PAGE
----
Wednesday, January 26, 2011

FASB Capitulates (of Course They Do), and Perpetuates Mark-To-Fantasy for TBTF Wall Street Banks

The US stock market continues to levitate (thanks Ben), and now the FASB (Financial Accounting Standard Board) will make sure that it will levitate forever by forever securing the "solvency" of the TBTF Wall Street banks so that they can work their magic on the market forever.

From Zero Hedge's Tyler Durden citing the WSJ article and an outrageous comment by the former FDIC chairman Bill Issac, who blames the MTM (mark to market) as the reason for 2008 financial collapse:

As Bankers Kill Off Mark-To-Market For Good, Former FDIC Chairman Gloats

By now everyone is aware that following tremendous pressure by the banker lobby, which knows too well the Ponzi jig will be immediately up if Quantitative Easing's TBTF Madoffs are forced to disclose the true value of their worthless assets (yes, true value comes from asset cash flow generation, not from diluting money), the FASB decided to stop its push for a return to MTM. From the WSJ: "Accounting rule makers, bowing to an intense lobbying campaign, took a key step Tuesday to reverse a controversial proposal that would have required banks to use market prices rather than cost in order to value the loans they hold on their balance sheets." Transparency? What moron would propose that in an economy that is so obviously healthy and surging. After all, the only way to validate a surging stock market, er, economic recovery, is through bullshit numbers pulled out of the ass. That way they can pretend to tell us the truth, we can pretend to believe them, and everyone will frontrun the Fed who pretends not to be buying stocks. And it would have been great if it ended there. Alas no. Following the announcement, none other than Bill Isaac, current Chairman of LECG, but far more importantly, former Chairman of the FDIC under Ronald Reagan decided to send out a gloating email to his entire address book explaining what a moral victory it is to kill the MTM monster that is the sole reason for the near collapse of capitalism in 2008, and how truly wonderful it is for everyone to live in perpetual lack of knowledge of what the true value of any company's assets really is. Unfortunately, this just goes to show what the existing, extremely bribed, leaders of the nation's most vital organizations really think.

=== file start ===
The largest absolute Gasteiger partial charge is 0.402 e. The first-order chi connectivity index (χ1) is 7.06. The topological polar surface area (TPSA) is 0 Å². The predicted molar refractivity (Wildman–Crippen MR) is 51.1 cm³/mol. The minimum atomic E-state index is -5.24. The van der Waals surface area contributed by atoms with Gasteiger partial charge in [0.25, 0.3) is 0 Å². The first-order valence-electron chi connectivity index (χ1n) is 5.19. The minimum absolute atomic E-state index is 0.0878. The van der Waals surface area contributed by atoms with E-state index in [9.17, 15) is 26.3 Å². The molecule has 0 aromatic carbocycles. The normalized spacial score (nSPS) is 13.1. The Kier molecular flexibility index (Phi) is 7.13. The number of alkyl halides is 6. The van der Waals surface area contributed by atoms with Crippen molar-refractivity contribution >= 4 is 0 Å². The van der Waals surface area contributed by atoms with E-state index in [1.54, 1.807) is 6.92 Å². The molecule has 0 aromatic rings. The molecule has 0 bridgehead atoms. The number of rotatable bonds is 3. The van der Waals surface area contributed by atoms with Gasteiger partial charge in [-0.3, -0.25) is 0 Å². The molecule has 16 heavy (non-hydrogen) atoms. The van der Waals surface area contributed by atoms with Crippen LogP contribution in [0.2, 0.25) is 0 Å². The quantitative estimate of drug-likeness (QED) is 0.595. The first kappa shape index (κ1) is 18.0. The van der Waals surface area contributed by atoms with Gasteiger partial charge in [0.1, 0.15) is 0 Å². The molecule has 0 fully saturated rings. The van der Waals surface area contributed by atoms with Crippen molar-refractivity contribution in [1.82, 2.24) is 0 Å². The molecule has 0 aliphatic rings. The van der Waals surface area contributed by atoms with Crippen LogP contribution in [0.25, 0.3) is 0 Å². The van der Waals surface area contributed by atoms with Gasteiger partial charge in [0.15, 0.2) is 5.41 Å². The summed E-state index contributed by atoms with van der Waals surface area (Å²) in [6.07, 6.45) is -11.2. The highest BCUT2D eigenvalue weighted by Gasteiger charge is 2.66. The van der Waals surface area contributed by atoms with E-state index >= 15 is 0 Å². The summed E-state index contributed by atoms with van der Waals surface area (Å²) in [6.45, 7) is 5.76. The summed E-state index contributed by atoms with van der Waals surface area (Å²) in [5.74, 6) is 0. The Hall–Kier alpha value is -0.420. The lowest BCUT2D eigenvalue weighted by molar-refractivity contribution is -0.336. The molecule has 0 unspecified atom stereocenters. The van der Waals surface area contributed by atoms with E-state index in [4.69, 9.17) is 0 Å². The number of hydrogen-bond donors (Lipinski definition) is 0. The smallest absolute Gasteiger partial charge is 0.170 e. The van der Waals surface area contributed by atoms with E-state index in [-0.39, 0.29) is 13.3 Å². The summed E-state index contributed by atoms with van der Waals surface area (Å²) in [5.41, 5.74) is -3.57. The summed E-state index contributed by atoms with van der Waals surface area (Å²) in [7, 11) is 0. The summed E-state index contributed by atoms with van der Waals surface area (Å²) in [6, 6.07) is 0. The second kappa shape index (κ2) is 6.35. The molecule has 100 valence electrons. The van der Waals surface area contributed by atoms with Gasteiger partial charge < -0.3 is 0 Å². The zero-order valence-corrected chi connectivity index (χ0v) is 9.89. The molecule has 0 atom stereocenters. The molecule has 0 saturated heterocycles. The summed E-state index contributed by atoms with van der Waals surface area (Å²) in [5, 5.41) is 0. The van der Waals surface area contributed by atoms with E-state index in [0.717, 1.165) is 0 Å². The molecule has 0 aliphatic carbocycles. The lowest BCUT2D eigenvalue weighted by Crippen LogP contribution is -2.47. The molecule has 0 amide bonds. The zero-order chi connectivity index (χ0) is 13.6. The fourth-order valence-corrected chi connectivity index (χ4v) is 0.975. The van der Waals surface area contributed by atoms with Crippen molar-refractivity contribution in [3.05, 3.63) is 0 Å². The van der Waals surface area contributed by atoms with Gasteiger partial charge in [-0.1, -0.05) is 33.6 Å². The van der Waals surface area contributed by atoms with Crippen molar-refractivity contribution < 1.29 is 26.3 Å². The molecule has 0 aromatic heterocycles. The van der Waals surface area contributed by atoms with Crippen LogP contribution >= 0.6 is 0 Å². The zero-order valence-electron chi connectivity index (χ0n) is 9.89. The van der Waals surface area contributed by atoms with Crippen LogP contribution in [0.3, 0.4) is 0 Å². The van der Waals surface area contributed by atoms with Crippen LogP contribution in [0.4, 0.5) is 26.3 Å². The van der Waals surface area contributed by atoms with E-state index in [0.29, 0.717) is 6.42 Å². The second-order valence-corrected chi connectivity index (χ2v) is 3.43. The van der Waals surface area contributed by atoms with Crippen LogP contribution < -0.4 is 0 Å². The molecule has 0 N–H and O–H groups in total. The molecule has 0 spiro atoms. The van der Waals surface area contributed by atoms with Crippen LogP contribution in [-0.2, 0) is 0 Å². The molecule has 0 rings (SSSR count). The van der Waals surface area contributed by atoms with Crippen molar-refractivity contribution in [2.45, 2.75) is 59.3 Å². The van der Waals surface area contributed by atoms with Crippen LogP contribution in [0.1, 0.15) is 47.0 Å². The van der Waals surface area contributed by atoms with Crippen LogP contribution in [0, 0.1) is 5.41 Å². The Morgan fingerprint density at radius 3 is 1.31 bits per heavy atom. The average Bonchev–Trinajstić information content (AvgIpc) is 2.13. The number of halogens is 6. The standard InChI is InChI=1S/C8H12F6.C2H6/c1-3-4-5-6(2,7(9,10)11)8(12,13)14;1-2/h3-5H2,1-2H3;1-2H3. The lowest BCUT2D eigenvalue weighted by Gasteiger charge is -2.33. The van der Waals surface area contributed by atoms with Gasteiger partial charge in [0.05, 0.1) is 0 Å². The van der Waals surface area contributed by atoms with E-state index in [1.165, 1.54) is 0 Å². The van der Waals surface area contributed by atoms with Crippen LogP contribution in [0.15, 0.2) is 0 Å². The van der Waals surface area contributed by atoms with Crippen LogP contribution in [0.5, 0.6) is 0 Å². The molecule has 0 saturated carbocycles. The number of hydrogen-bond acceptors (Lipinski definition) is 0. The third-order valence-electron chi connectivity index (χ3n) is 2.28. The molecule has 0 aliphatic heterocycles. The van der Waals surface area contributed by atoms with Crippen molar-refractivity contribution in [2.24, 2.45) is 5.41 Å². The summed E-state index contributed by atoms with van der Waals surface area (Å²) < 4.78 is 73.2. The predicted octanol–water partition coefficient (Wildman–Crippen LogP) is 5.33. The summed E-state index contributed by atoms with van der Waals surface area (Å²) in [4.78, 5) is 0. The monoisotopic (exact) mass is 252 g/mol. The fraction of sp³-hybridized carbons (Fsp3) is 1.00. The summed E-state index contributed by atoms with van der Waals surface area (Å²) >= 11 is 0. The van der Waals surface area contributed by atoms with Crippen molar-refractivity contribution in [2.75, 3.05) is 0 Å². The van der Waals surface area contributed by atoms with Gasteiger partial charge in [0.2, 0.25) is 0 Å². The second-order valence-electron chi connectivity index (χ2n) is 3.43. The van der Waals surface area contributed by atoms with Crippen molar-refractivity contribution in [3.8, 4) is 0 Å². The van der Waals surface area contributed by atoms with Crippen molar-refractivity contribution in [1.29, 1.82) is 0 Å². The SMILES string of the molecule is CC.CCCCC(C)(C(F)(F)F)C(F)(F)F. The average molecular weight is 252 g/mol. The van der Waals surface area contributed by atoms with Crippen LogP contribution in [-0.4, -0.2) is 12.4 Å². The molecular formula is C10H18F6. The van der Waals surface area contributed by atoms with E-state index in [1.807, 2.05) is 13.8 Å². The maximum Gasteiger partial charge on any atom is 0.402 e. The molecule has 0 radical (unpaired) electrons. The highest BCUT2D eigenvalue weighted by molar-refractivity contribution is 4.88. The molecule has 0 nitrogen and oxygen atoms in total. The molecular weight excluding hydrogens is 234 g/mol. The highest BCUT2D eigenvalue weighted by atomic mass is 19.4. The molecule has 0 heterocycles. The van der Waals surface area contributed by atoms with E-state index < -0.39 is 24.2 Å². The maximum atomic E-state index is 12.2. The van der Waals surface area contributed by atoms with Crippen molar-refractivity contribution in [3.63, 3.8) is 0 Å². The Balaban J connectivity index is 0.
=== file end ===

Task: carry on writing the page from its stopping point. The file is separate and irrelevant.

And before we present Isaac's note, here is some more on how the banker lobby scored one more over the US peasantry, from the WSJ:

The Financial Accounting Standards Board preliminary vote would allow banks to continue valuing many of their loans at amortized cost, an adjusted version of their original cost, as they do now. That backtracks on an FASB proposal last May to expand fair value to bank loans. The reversal is a victory for the banking industry, which says it would have hurt lending and unfairly reduce banks' book value. Supporters of the FASB fair-value proposal say it would have improved transparency and unmasked potential weakness at banks.